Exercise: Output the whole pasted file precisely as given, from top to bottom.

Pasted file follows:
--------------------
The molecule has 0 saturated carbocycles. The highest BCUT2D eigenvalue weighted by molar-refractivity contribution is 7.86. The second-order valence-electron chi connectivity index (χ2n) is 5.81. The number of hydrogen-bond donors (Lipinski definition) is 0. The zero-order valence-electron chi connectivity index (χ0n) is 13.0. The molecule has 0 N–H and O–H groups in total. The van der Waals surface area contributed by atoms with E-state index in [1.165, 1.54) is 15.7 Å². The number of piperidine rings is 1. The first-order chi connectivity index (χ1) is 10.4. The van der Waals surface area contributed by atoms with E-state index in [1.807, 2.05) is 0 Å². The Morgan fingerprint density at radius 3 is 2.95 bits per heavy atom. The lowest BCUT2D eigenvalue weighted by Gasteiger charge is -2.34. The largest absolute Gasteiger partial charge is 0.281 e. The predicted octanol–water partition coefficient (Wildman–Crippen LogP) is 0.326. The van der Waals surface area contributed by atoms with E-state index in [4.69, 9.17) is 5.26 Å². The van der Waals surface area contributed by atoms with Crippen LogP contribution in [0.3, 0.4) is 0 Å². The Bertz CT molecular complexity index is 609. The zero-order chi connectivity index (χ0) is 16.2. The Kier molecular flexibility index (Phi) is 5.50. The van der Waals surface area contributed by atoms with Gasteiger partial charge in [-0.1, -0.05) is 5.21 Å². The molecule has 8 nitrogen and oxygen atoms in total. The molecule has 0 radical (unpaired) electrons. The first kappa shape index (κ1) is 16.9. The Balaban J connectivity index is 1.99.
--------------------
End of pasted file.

The molecule has 0 saturated carbocycles. The highest BCUT2D eigenvalue weighted by molar-refractivity contribution is 7.86. The second-order valence-electron chi connectivity index (χ2n) is 5.81. The number of hydrogen-bond donors (Lipinski definition) is 0. The zero-order valence-electron chi connectivity index (χ0n) is 13.0. The molecule has 0 N–H and O–H groups in total. The van der Waals surface area contributed by atoms with E-state index in [1.165, 1.54) is 15.7 Å². The number of piperidine rings is 1. The first-order chi connectivity index (χ1) is 10.4. The van der Waals surface area contributed by atoms with E-state index in [1.807, 2.05) is 0 Å². The Morgan fingerprint density at radius 3 is 2.95 bits per heavy atom. The lowest BCUT2D eigenvalue weighted by Gasteiger charge is -2.34. The largest absolute Gasteiger partial charge is 0.281 e. The predicted octanol–water partition coefficient (Wildman–Crippen LogP) is 0.326. The van der Waals surface area contributed by atoms with E-state index in [4.69, 9.17) is 5.26 Å². The van der Waals surface area contributed by atoms with Crippen LogP contribution in [0.3, 0.4) is 0 Å². The Bertz CT molecular complexity index is 609. The zero-order chi connectivity index (χ0) is 16.2. The Kier molecular flexibility index (Phi) is 5.50. The van der Waals surface area contributed by atoms with Gasteiger partial charge in [-0.1, -0.05) is 5.21 Å². The molecule has 8 nitrogen and oxygen atoms in total. The molecule has 0 radical (unpaired) electrons. The first kappa shape index (κ1) is 16.9. The Balaban J connectivity index is 1.99.